The book’s originality lies in the critical yet multi-faceted analyses it brings. Transformative Constitutionalism offers a horizontal look at a wide range of pressing constitutional issues in the BISA countries, including gender, sexual minorities, religion, health, land, citizenship, social movements and the use of international and foreign law by the highest courts. Such wide range of issues, combined with the first attempt in English to include an extensive comparative analysis of the Brazilian constitutional experience, makes this book a vital publication for constitutional scholars, human rights activists, lawyers and judges of those BISA countries and beyond.
Let alone being the first comprehensive study of this nature about BISA constitutions, Transformative Constitutionalism also brings three additional contributions. First, the book conveys a critical overview of the three BISA constitutions and their highest courts, describing for the international audience their main features, potentials and shortcomings. Second, the book debates how constitutional scholars do comparative constitutional work and what are its limits. Third, finally, the book ends with the insightful reflections of Justice ZM Yacoob, who served as a judge of the South African Constitutional Court from 1998 to 2013.
Apart from its multi-faceted scope, the overall theme of the book is transformative constitutionalism, an emerging topic in constitutional and human rights circles. In fact, the book opens with a critical exchange on different views regarding transformative constitutionalism. “This book represents an effort by human rights academics and activists to consider the constitutions of Brazil, India and South Africa as fundamental instruments in the promotion of rights and the consolidation of democracy in these countries. This transformational ideal makes this publication essential reading,” noted Juana Kweitel, program director at Conectas Human Rights. Conectas is one of the non-government organizations that contributed extensively to this publication, along with academics and activists from BISA countries.
Such an ambitious book is the product of a collaborative project. The 28-chapter publication results from the result of the research project “Justiciability of Human Rights – a comparative analysis: South Africa, Brazil and India”, which was coordinated by Conectas and involved a judge, academics and human rights defenders from these three countries. The team was coordinated by three of the most well respected scholars in each BISA country: in South Africa by Professor Frans Viljoen, in Brazil by Professor Oscar Vilhena Vieira and in India by Professor Upendra Baxi.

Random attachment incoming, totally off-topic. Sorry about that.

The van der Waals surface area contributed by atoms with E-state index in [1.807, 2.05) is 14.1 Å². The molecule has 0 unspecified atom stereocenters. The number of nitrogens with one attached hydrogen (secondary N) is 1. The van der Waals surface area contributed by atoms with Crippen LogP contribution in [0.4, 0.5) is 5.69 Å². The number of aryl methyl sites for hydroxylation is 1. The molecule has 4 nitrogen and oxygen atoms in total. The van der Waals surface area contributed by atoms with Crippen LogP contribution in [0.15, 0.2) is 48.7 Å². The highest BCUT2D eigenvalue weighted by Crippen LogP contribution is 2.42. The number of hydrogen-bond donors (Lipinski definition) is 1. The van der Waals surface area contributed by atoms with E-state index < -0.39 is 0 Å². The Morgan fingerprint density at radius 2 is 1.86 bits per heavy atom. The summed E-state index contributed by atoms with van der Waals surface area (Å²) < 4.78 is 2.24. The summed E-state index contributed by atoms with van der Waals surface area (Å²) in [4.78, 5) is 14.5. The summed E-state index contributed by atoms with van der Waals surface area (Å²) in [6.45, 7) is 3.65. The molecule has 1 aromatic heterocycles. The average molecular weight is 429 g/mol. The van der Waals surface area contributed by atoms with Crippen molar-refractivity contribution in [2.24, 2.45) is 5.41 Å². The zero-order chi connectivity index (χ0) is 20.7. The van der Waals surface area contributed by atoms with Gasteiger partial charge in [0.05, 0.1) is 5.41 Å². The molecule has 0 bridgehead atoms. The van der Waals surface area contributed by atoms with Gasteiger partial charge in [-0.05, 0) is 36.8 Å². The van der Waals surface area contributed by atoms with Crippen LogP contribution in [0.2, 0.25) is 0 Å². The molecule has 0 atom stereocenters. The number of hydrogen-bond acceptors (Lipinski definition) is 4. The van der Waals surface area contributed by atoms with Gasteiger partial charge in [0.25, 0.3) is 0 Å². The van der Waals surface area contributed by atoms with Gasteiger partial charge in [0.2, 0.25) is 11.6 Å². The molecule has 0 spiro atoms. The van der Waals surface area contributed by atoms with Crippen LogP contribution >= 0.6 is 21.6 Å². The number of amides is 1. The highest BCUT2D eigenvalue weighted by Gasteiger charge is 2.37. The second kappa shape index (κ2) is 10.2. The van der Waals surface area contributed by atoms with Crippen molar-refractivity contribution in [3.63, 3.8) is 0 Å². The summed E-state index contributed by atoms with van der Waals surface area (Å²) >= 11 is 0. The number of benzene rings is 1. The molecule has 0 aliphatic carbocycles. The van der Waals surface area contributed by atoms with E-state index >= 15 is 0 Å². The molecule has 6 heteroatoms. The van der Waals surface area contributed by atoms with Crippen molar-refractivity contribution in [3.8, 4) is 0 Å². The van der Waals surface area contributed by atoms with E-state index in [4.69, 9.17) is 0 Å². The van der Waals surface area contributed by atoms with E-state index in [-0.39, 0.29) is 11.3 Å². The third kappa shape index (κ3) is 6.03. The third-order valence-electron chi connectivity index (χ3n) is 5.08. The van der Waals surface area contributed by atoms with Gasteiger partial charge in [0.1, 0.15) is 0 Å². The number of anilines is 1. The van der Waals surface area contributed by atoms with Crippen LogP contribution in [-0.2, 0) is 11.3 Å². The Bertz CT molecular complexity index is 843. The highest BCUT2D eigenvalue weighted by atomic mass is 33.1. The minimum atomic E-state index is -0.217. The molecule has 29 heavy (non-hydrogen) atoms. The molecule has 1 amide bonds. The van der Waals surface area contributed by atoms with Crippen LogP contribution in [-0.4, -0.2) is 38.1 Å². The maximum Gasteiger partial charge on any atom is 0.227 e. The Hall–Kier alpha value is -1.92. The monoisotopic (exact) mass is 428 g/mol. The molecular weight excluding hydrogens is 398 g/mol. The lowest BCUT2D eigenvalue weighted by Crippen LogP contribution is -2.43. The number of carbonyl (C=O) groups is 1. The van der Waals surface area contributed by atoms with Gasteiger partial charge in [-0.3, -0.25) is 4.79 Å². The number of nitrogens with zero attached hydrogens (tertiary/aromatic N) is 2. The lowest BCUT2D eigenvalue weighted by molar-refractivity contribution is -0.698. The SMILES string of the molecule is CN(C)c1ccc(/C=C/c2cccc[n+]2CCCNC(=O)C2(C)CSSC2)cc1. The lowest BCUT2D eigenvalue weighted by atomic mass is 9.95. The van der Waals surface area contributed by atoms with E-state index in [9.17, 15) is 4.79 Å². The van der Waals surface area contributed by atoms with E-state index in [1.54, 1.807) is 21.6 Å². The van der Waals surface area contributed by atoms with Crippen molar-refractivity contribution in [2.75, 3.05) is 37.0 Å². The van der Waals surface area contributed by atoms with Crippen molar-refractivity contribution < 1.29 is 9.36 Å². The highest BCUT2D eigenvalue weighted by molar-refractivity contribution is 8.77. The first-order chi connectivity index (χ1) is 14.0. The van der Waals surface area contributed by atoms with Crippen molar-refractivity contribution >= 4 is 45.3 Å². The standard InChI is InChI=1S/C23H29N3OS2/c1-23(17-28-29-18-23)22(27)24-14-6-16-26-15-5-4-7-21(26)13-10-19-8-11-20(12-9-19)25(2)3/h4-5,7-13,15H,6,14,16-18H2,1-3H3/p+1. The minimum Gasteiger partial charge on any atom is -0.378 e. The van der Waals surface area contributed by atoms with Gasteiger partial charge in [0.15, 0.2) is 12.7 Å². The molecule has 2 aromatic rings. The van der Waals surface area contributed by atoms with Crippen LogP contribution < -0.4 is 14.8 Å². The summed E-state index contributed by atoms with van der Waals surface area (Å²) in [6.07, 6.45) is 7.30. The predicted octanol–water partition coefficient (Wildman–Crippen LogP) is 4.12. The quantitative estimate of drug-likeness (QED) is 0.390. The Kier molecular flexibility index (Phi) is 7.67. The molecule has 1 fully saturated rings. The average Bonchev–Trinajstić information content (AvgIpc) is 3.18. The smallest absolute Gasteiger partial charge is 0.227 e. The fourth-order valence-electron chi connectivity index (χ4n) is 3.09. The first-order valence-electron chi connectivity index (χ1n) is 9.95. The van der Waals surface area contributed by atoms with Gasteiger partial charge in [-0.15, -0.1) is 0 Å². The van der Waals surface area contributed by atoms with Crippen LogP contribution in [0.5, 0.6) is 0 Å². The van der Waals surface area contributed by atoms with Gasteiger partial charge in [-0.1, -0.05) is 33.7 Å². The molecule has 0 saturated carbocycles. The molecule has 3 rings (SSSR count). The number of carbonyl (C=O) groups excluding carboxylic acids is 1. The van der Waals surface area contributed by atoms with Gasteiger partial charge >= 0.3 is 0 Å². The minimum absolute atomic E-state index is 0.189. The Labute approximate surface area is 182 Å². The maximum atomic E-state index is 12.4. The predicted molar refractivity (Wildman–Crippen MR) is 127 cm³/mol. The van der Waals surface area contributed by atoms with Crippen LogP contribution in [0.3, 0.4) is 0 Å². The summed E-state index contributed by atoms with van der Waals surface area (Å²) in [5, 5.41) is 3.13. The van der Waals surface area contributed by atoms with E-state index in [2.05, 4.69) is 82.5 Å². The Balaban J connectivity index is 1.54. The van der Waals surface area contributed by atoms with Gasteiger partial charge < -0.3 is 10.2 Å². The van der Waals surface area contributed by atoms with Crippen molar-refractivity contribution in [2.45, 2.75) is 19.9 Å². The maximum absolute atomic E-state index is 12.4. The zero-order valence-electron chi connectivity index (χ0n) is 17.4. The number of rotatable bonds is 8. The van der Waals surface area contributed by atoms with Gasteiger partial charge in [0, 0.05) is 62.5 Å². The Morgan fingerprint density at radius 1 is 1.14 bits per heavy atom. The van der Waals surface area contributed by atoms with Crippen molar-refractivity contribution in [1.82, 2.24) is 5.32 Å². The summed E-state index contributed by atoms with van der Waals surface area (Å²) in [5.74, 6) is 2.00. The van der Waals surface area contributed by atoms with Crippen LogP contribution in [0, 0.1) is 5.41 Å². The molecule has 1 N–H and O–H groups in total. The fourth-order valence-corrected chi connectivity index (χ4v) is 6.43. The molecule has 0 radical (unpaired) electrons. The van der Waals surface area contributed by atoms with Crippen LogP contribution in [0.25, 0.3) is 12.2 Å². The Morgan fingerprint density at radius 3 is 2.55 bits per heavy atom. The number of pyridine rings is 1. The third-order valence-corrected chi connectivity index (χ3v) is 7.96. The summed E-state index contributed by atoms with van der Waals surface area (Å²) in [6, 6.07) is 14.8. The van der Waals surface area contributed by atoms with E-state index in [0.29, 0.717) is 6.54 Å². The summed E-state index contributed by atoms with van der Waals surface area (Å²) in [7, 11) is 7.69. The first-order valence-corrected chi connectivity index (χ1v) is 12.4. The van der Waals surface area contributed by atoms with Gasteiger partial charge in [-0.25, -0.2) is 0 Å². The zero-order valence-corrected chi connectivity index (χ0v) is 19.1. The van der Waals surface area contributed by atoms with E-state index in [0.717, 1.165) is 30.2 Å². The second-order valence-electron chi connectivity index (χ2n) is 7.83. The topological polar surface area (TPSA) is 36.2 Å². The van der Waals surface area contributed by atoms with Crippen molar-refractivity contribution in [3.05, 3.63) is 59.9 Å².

In Oscar Vilhena's opinion, the research result was a set of comprehensive and informative texts about the solutions found among the three analyzed countries on the way in which their supreme courts legally face social, political, and moral problems of high complexity. "The three constitutions were adopted at a time when the country came out of periods characterized by authoritarian rule, colonialism or apartheid, respectively. These documents not only faced the challenge of limiting the power of the State, but adopted ambitious challenges to change society. Not only to react to the recent past, characterized by the movements mentioned above, but to fight more historical aspects entrenched in inequality and injustice," he explained in the launch of the book at the FGV's São Paulo Law School on March 14, 2014.
To read the book, please click here
Catégories: Comparative Law News

NEWS AND REVIEWS: European Network on Law and Society (Réseau Européen Droit & Société)

lun, 2014-06-16 09:13

The excellent, very generous listings--of both Anglophone and Francophone materials--of the European Network on Law and Society (Réseau Européen Droit & Société), ‘Nouvelles du monde’ and ‘Au fil des revues’, are now available. Have a look.
Catégories: Comparative Law News

JOURNAL: The Law Teacher - Special Issue on Storytelling in Legal Education

sam, 2014-06-14 15:22
Routledge Law has written the following:The Law Teacher has just published a brand new Special Issue on Storytelling in Legal Education.

This Special Issue features articles on legal analysis through the lens of photojournalists' storytelling dilemmas, law, culture and Euro-crime as well as witness familiarisation training in England and Wales.To get a taste of the Special Issue, we have made the Editorial, written by Robert McPeake & editor Chris Ashford, completely free to access for your enjoyment....Journal of the MonthWe're pleased to announce that The Law Teacher is our journal of the month. To celebrate, we have created a dedicated page with free articles and an introduction by editor Chris Ashford.